Each Lent we are invited to enter more deeply into the work of conforming to the image of Jesus, our Way and our Life. As each year goes by and we take seriously the process of sanctification (becoming more fully our true, called selves, made new in Christ Jesus,) we bring life to those with whom we live and unite our resurrected future to our present circumstances. This Lent will be an exercise in learning to rise with Jesus. Rising from despair, systems of sin that ensnare us, from disease, suffering, and death. If we are united to a death like Jesus', "we will certainly be united to a resurrection like his" Paul tells us in his letter to the Romans. This daily death and rising, is the life's work of each disciple of Jesus. Jesus' ministry of healing, his serving, his humility that did not seek to lord over the other but embraced even his persecutors in his outstretched, crucified arms, invites us each to live such a life and so learn the "power of the resurrection." This power of the risen Christ would later draw Saul, an archenemy of the first Christians, into those same life-giving arms, propelling him into a new life which Paul could never have imagined.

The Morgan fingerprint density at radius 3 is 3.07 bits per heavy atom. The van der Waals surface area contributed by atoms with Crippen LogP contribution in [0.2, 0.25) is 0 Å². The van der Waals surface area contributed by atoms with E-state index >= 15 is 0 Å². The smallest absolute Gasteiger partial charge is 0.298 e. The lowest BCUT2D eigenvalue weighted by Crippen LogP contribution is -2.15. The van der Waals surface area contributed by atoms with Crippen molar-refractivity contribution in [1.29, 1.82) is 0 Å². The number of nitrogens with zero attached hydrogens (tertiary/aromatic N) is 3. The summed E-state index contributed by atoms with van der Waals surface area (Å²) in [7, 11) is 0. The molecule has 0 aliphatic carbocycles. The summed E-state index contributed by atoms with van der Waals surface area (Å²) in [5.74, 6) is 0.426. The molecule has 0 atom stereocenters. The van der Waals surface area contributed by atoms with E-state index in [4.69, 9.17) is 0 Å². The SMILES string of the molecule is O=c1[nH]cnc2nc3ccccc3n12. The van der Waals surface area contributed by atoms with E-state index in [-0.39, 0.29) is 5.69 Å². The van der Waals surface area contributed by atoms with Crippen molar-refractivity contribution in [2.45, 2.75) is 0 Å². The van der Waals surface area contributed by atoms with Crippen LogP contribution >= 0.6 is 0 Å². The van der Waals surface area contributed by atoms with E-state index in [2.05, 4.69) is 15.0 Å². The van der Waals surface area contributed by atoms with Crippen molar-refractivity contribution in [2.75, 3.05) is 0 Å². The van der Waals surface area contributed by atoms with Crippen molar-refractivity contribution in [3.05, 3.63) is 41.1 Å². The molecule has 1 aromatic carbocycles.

"Let Us Ever Walk with Jesus," is a hymn that encapsulates this process of learning to rise. Just as a seed is sown to rise again, and as a branch leafs out from it's root, we too follow Jesus' leading, "full of faith and hope and love."
The text, written by the Bohemian poet Sigismund von Birken in the 1600s, speaks about this blending of our lives with the poured-out-and-risen life of Jesus in its fourth stanza: "Let us also live with Jesus. He has risen from the dead that to life we may awaken. Jesus, you are now our head, we are your own living members; Where you live, there we shall be in your presence constantly, living there with you forever. Jesus, let me faithful be, life eternal grant to me."
Most Lutherans in North America sing this text to a tune written in 1788 by the teacher and musician Georg Boltze who served as musician and teacher in an orphanage in Potsdam, Germany.
While not much is written or recorded about these originators of our hymn of the season, it is good to remember that every follower, every saint is to ultimately point not to herself, but to Jesus. As our friend Paul also reminds us in Galatians: "...it is no longer I who live, but it is Christ who lives in me." And so, as we come to know this song, may we embody it's message, and walking with Jesus, learn to rise with him and find true life, identity, and destiny.